Projects like a prosthetic hand and a spinning LED display were completed in just 30 hours at Oregon State University’s second hardware weekend (HWeekend) on October 18-19. It was a feat that amazed everyone involved including representatives from the sponsoring company, Rockwell Collins.
“I’m really impressed with the energy level and enthusiasm and the challenges that they took on. They were pretty big scope projects, and it was amazing what they got done in 30 hours,” said Bob Woods, director of engineering at Rockwell Collins, Heads-up Guidance System.
Instructor, Don Heer, came up with the idea of a hardware weekend based on start-up weekends that focus on software projects. Heer wanted something that would incorporate all branches of engineering to give students an opportunity to have the experience of developing a prototype device under time pressure while working in diverse teams.
That appealed to computer science student, Vedanth Narayanan, who was used to working on software development projects with other like-minded computer science students, but wanted to see what it was like to try and communicate across the different engineering disciplines. After 30 hours of work with no sleep, he was still gushing about the experience.
“It’s awesome to see it all come together knowing that it wasn’t just one group that did it. It was multiple different disciplines that came together,” he said.
Narayanan was part of the largest team of eight students who are majors in electrical, mechanical, manufacturing and industrial engineering in addition to computer science. Sean McGlothlin, a senior in computer science, came up with the idea for the project — an R/C car controlled by an Android app. It could have been an unwieldy number of students to work successfully, but they split into two main groups — mechanical and software — and had a designated leader for each. The team included Aaron Sprunger, a fifth year senior from industrial engineering with vast leadership experience who led the mechanical side. McGlothlin led the software team and the project design for the entire project.
“It was a great privilege to have my idea — something that was just a concept in my head — worked on by a team of very intelligent people, and in less than two days I was able to hold that concept in my hands. I’m really proud of our team,” McGlothlin said.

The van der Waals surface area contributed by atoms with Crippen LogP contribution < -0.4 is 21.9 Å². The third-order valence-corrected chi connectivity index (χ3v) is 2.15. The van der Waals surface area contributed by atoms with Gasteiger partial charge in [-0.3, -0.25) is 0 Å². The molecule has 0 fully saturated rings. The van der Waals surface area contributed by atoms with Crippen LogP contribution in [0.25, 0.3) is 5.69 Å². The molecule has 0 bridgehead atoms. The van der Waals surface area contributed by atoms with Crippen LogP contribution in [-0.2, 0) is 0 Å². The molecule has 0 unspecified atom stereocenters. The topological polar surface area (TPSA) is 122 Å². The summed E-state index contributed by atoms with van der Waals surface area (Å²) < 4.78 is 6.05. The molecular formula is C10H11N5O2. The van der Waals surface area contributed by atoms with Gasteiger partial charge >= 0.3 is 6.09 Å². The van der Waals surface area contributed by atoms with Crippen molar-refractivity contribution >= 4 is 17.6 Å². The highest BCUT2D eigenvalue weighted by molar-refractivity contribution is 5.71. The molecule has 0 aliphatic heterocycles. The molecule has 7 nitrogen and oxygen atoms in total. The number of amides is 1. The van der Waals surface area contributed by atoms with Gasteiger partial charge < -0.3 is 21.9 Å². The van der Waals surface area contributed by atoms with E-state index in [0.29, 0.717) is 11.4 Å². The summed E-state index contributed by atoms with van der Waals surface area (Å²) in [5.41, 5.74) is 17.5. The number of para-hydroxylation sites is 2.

McGlothlin said the real value of the weekend was the chance to develop skills in project management and embedded programming. “I feel like I learned more in two days than I’ve learned in an entire term for some classes,” he said.
The two awards (Executioners and Helping Hands) both went to the team who built a force feedback prosthetic hand. The team hit all their goals including a sensor suite to give the user both tactile and visual feedback. For example, an LED would turn from green to red in the presence of heat. Team leader, Karl Payne overcame a major glitch when the 3D printer quit printing before the hand was complete. So, with 4 hours to go in the competition he laser cut the rest of the hand, pinning and gluing it into place. The team was also renowned for helping out the other teams, in particular Simon McFarlane was named as a stand-out contributor across the teams.
If there had been an award for humor it would have gone to the Q-bot team whose presentation of their ambitious project of a spy robot had everyone laughing. “It is very proficient in sneaking around corners and going completely astray in its direction and delivering a .2 frames per second video feed which is utterly out of color sync,” quipped Aravind Parasurama.
Throughout the competition representatives from Rockwell Collins were on hand to provide mentorship. Evan Marshall, an Oregon State alumnus and software engineer at Rockwell Collins admits to at first feeling obligated to come help out his alma matter, and was surprised at how much he enjoyed the experience, even sticking it out through the whole night.
“Seeing the impossible happen — that was fun. The people who were here brought all their own energy and that was contagious,” he said. He was impressed with the expertise of the students who knew more about their specialized area than he did, so he mostly helped facilitate discussions and motivate the students by letting them know from an outside perspective they were doing great things.
The sponsorship of Rockwell Collins made the entire weekend, including meals, free to the students. Heer was pleased with the success of weekend, which he plans to hold twice a year, the next one in January of 2015.
“I’m always amazed at the quality of our students and how, given the slightest opportunity, they will go the extra mile to do something innovative,” Heer said.
Bit Car: An R/C car controlled by an Android app that was connected via Bluetooth. Kathleen Gladson, Joshua Grosserhode, Emmanuel Lopez-Aparicio, Sean McGlothlin, Vedanth Narayanan, Aaron Sprunger, Zachary Stark and Kyler Stole.
The Great Light Hype: A prototype for spinning volumetric display that could eventually render virtual objects mapped via localization to physical coordinates in a room. Kyle Cesare, Ryan Skeele, Jake Yazici and Soo-Hyun Yoo.
The Thing, Prosthetic Hand: A prosthetic hand that incorporated sensors and feedback, such as a pressure sensor that would trigger a vibration to indicate gripping force. Brenden Hatton, Judy Jiang, Scott Merrill, Simon McFarlane, Karl Payne and Fangyi Zhu.
Q-Bot: A voice controlled robot with an omnidirectional camera that streamed video to a smartphone or a tablet. Tyler Gilbert, James Harris, Keaton Scheible, Alwin Sudhana, Sorawis Nilparuk and Aravind Parasurama.
–by Rachel Robertson